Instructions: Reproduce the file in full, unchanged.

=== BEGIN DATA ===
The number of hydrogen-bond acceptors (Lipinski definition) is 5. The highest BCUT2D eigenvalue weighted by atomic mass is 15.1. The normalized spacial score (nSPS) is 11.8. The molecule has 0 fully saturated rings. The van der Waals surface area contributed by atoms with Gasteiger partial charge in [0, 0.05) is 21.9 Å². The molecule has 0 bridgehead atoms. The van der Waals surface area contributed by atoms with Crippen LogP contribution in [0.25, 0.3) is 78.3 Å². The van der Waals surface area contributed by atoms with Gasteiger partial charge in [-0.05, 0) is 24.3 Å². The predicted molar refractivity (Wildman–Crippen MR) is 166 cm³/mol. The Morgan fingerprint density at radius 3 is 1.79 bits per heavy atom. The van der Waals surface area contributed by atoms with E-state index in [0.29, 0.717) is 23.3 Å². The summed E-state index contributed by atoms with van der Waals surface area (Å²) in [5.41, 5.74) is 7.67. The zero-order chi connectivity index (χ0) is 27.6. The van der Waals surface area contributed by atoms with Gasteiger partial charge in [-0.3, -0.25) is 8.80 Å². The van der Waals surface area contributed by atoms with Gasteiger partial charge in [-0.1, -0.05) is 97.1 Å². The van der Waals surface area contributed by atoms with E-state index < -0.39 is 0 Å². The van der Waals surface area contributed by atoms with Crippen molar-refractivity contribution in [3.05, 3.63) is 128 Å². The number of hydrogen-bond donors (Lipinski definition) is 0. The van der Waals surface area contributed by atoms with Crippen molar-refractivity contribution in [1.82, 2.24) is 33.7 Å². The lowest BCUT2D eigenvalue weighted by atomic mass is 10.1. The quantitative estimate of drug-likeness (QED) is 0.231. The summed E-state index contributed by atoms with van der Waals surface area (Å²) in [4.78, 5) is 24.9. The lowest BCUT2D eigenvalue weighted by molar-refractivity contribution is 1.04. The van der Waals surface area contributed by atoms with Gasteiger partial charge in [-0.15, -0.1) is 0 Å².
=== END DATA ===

The number of hydrogen-bond acceptors (Lipinski definition) is 5. The highest BCUT2D eigenvalue weighted by atomic mass is 15.1. The normalized spacial score (nSPS) is 11.8. The molecule has 0 fully saturated rings. The van der Waals surface area contributed by atoms with Gasteiger partial charge in [0, 0.05) is 21.9 Å². The molecule has 0 bridgehead atoms. The van der Waals surface area contributed by atoms with Crippen LogP contribution in [0.25, 0.3) is 78.3 Å². The van der Waals surface area contributed by atoms with Gasteiger partial charge in [-0.05, 0) is 24.3 Å². The predicted molar refractivity (Wildman–Crippen MR) is 166 cm³/mol. The Morgan fingerprint density at radius 3 is 1.79 bits per heavy atom. The van der Waals surface area contributed by atoms with E-state index in [0.29, 0.717) is 23.3 Å². The summed E-state index contributed by atoms with van der Waals surface area (Å²) in [5.41, 5.74) is 7.67. The zero-order chi connectivity index (χ0) is 27.6. The van der Waals surface area contributed by atoms with Gasteiger partial charge in [-0.3, -0.25) is 8.80 Å². The van der Waals surface area contributed by atoms with Gasteiger partial charge in [-0.1, -0.05) is 97.1 Å². The van der Waals surface area contributed by atoms with E-state index < -0.39 is 0 Å². The van der Waals surface area contributed by atoms with Crippen molar-refractivity contribution in [3.05, 3.63) is 128 Å². The number of hydrogen-bond donors (Lipinski definition) is 0. The van der Waals surface area contributed by atoms with Crippen molar-refractivity contribution in [1.82, 2.24) is 33.7 Å². The lowest BCUT2D eigenvalue weighted by atomic mass is 10.1. The quantitative estimate of drug-likeness (QED) is 0.231. The summed E-state index contributed by atoms with van der Waals surface area (Å²) in [4.78, 5) is 24.9. The lowest BCUT2D eigenvalue weighted by molar-refractivity contribution is 1.04. The van der Waals surface area contributed by atoms with Gasteiger partial charge in [-0.15, -0.1) is 0 Å².